Music Mikko “Flexible Rat” Sarjanen knows what makes Atomirota unique: “Many hiffs from the beginning” – HS shows the gig on a direct Friday

Atomirota’s gig, which released its fourth full-length album a year ago, will be streamed from Tikkurila Festival.

The question is maybe unfair. Now ask the artist himself what makes this band special.

Mikko Sarjanen empii.

“I’m not necessarily the right type to answer …”

But yes, there is something unique about Atomirota, the band’s singer and songwriter admits.

Behind are four full-length albums. Hits and radio plays. Hundreds of gigs at smaller clubs and big festivals. A gig is now scheduled for the Tikkurila Festival, which can be viewed on the HS website on Friday at 2.15 pm.

“I’ve been thinking about it.”

What has survived?

The roots are In the late 1990s. Sarjanen listened to music with his friend. Finn rock band Smack made an impression.

At the same time, his own music project, Notkea Rotta, was in full swing. Recorded with friends Rumble-single, which was to remain the only one, was released in 2001. However, the song “began to live”. A hip hop group named after Sarjanen’s character was formed.

Later, in 2010, a U.S.-based Smack guitarist Rane “Raitsikka” Jäntti asked his sister to send Finnish music and got to listen to rap from East Helsinki. After returning to Finland, Jäntti contacted Sarjas. Jäntti ended up playing guitar for Notkea Rotta’s 2012 title album.

Thence the idea developed from a smaller, more musically broader line-up. Third came the long-line techno music expert Jyrki “Pajulaakso” Pajunen.

Atomirota’s first gig was on Valentine’s Day 2014 at Roihuvuori Hard Rock House. Had songs like To the sun.

“The gang saw something in the hustle and bustle.”

It was decided to look at what it carries.

The pace was compact until 13 March 2020. That’s when the band released their fourth album IV.

On the same day, the Emergency Preparedness Act was introduced in Finland.

“If you’re looking for something positive about an otherwise pretty fucked up pandemic, it’s been time to check back. That time was quite a rumble, ”says Sarjanen.

The corona had to adjust.

“Personally, I liked the bone. I talked to myself in the nearby forests, I refreshed in the opening. ”

But there were also music chores. Jäntti, who was responsible for the composition, “did a few records”. It has been gone through.

There have also been a few gigs, mostly last summer and this summer.

Before the pandemic, the band also set up their own long-planned record company. The latest album was produced as a self-published.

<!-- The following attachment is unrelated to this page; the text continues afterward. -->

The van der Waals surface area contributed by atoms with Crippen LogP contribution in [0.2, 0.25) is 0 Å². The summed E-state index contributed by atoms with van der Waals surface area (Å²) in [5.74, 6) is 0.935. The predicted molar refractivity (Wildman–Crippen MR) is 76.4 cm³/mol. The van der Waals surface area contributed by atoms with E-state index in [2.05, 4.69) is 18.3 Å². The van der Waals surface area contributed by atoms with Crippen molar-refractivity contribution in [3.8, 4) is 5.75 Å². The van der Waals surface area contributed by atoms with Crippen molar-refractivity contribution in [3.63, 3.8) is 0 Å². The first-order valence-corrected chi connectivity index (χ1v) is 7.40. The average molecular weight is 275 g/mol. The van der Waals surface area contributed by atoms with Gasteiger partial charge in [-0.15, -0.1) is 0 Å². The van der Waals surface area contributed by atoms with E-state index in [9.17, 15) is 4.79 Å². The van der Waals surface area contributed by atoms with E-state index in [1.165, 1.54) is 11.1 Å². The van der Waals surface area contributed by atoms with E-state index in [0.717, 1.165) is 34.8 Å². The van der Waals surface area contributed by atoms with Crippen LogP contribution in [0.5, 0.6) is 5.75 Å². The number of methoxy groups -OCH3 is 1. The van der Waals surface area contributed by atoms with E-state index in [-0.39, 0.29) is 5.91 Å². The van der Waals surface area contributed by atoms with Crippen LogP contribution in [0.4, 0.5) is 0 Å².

The reason is one hundred percent artistic freedom, “although previous records produced by Monsp Records did not limit us in any way”.

The beginning was awkward. The money was put into the cost of the record before the world closed.

“It has been endured. I think nothing has been canceled. Everything just moves. ”

What about that specificity?

One of the special features of Atomirota is at least the distinctive, varied music. The band doesn’t care about genre boundaries, but sprawls from rock to funk and mixes rap, punk and percussive melody.

“Yeah,” Sarjanen says, “we’re pretty special on the music side. Many people say from the beginning that this is the Atomic Rat. ”

The band isn’t wondering if anything can be done, but rather why not.

The lyrics come from the pens of all the members of the trio. Often the subject is invented and a story is built around. Themes range from light and mundane imagery to rugged human destinies.

Sarjanen does not like to explain lyrics. The listener has the interpretation.

“We made a song, pushed it out, and then it starts to live its own life.”

At the moment The supple Rat is on a break, “living in a fermentation space”. The band members do their own stuff.

The series focuses on the Atomic Rat.

What about the rat, where does it come from?

“Tota …”

Sarjanen considers the names of the bands. Notkis underlined the cartoonishness, the character. When the band took a break, Atomirota became its little brother project. Hence the word rat.

“And the atom … well, it was connected somewhere. Sounded good. ”

Do you feel like a rat in some way?






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